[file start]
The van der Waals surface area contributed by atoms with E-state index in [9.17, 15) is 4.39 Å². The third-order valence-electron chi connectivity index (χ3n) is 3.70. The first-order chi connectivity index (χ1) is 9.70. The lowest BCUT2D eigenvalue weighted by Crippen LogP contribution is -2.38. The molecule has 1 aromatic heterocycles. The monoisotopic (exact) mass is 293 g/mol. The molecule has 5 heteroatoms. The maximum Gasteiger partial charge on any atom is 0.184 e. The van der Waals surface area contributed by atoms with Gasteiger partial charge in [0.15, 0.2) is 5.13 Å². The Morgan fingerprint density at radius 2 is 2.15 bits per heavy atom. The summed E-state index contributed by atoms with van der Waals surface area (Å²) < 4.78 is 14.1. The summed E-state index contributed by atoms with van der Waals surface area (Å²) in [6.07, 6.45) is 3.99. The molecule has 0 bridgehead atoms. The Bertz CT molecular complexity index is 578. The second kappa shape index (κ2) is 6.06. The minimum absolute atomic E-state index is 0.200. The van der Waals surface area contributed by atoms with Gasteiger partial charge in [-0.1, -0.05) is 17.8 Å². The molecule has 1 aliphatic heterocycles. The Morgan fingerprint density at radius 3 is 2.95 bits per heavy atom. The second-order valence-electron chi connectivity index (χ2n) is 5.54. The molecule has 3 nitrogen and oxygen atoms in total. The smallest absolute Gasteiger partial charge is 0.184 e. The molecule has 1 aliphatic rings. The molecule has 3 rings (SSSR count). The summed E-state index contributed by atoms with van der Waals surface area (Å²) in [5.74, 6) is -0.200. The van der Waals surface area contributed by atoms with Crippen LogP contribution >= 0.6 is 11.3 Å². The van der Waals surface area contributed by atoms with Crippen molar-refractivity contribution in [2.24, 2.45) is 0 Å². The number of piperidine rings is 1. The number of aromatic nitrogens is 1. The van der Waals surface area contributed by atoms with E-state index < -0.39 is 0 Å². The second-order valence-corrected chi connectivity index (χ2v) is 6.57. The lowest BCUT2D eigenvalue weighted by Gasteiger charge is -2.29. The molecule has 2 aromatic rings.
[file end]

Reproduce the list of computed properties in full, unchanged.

The van der Waals surface area contributed by atoms with E-state index in [9.17, 15) is 4.39 Å². The third-order valence-electron chi connectivity index (χ3n) is 3.70. The first-order chi connectivity index (χ1) is 9.70. The lowest BCUT2D eigenvalue weighted by Crippen LogP contribution is -2.38. The molecule has 1 aromatic heterocycles. The monoisotopic (exact) mass is 293 g/mol. The molecule has 5 heteroatoms. The maximum Gasteiger partial charge on any atom is 0.184 e. The van der Waals surface area contributed by atoms with Gasteiger partial charge in [0.15, 0.2) is 5.13 Å². The Morgan fingerprint density at radius 2 is 2.15 bits per heavy atom. The summed E-state index contributed by atoms with van der Waals surface area (Å²) < 4.78 is 14.1. The summed E-state index contributed by atoms with van der Waals surface area (Å²) in [6.07, 6.45) is 3.99. The molecule has 0 bridgehead atoms. The Bertz CT molecular complexity index is 578. The second kappa shape index (κ2) is 6.06. The minimum absolute atomic E-state index is 0.200. The van der Waals surface area contributed by atoms with Gasteiger partial charge in [-0.1, -0.05) is 17.8 Å². The molecule has 1 aliphatic heterocycles. The Morgan fingerprint density at radius 3 is 2.95 bits per heavy atom. The second-order valence-electron chi connectivity index (χ2n) is 5.54. The molecule has 3 nitrogen and oxygen atoms in total. The smallest absolute Gasteiger partial charge is 0.184 e. The molecule has 1 aliphatic rings. The molecule has 3 rings (SSSR count). The summed E-state index contributed by atoms with van der Waals surface area (Å²) in [5.74, 6) is -0.200. The van der Waals surface area contributed by atoms with Crippen LogP contribution >= 0.6 is 11.3 Å². The van der Waals surface area contributed by atoms with Crippen molar-refractivity contribution in [2.24, 2.45) is 0 Å². The number of piperidine rings is 1. The number of aromatic nitrogens is 1. The van der Waals surface area contributed by atoms with E-state index < -0.39 is 0 Å². The second-order valence-corrected chi connectivity index (χ2v) is 6.57. The lowest BCUT2D eigenvalue weighted by Gasteiger charge is -2.29. The molecule has 2 aromatic rings.